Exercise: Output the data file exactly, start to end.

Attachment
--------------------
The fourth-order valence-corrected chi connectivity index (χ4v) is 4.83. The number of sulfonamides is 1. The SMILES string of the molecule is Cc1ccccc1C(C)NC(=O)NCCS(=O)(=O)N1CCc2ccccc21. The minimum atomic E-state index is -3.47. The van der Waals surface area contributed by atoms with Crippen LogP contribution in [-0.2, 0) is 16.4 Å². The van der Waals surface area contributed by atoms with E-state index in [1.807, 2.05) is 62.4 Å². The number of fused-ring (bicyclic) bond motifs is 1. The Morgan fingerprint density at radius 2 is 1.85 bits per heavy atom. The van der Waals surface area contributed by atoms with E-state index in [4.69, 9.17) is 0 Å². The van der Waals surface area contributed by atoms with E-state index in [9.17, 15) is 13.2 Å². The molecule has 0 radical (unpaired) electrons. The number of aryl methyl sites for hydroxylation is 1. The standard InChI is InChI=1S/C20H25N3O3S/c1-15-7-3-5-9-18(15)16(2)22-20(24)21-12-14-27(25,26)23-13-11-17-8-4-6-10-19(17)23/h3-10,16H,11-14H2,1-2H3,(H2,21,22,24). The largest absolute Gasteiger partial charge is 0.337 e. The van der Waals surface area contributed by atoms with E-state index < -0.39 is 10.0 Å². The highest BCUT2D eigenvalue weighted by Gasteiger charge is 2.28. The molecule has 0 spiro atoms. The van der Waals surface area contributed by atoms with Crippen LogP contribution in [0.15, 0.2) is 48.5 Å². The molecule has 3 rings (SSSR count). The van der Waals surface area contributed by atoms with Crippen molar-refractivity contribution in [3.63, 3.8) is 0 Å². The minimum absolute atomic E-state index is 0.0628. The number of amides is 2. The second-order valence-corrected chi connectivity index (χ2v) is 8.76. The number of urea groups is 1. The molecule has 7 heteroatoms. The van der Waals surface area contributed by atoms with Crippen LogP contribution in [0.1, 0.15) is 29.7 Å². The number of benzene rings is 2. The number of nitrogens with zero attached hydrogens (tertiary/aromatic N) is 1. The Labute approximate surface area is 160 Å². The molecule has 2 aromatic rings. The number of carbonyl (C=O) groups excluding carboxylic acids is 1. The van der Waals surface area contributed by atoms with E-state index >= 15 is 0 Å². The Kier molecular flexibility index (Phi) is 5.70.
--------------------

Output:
The fourth-order valence-corrected chi connectivity index (χ4v) is 4.83. The number of sulfonamides is 1. The SMILES string of the molecule is Cc1ccccc1C(C)NC(=O)NCCS(=O)(=O)N1CCc2ccccc21. The minimum atomic E-state index is -3.47. The van der Waals surface area contributed by atoms with Crippen LogP contribution in [-0.2, 0) is 16.4 Å². The van der Waals surface area contributed by atoms with E-state index in [1.807, 2.05) is 62.4 Å². The number of fused-ring (bicyclic) bond motifs is 1. The Morgan fingerprint density at radius 2 is 1.85 bits per heavy atom. The van der Waals surface area contributed by atoms with E-state index in [4.69, 9.17) is 0 Å². The van der Waals surface area contributed by atoms with E-state index in [9.17, 15) is 13.2 Å². The molecule has 0 radical (unpaired) electrons. The number of aryl methyl sites for hydroxylation is 1. The standard InChI is InChI=1S/C20H25N3O3S/c1-15-7-3-5-9-18(15)16(2)22-20(24)21-12-14-27(25,26)23-13-11-17-8-4-6-10-19(17)23/h3-10,16H,11-14H2,1-2H3,(H2,21,22,24). The largest absolute Gasteiger partial charge is 0.337 e. The van der Waals surface area contributed by atoms with E-state index < -0.39 is 10.0 Å². The highest BCUT2D eigenvalue weighted by Gasteiger charge is 2.28. The molecule has 0 spiro atoms. The van der Waals surface area contributed by atoms with Crippen LogP contribution in [0.15, 0.2) is 48.5 Å². The molecule has 3 rings (SSSR count). The van der Waals surface area contributed by atoms with Crippen molar-refractivity contribution in [3.63, 3.8) is 0 Å². The minimum absolute atomic E-state index is 0.0628. The number of amides is 2. The second-order valence-corrected chi connectivity index (χ2v) is 8.76. The number of urea groups is 1. The molecule has 7 heteroatoms. The van der Waals surface area contributed by atoms with Crippen LogP contribution in [0.1, 0.15) is 29.7 Å². The number of benzene rings is 2. The number of nitrogens with zero attached hydrogens (tertiary/aromatic N) is 1. The Labute approximate surface area is 160 Å². The molecule has 2 aromatic rings. The number of carbonyl (C=O) groups excluding carboxylic acids is 1. The van der Waals surface area contributed by atoms with E-state index >= 15 is 0 Å². The Kier molecular flexibility index (Phi) is 5.70.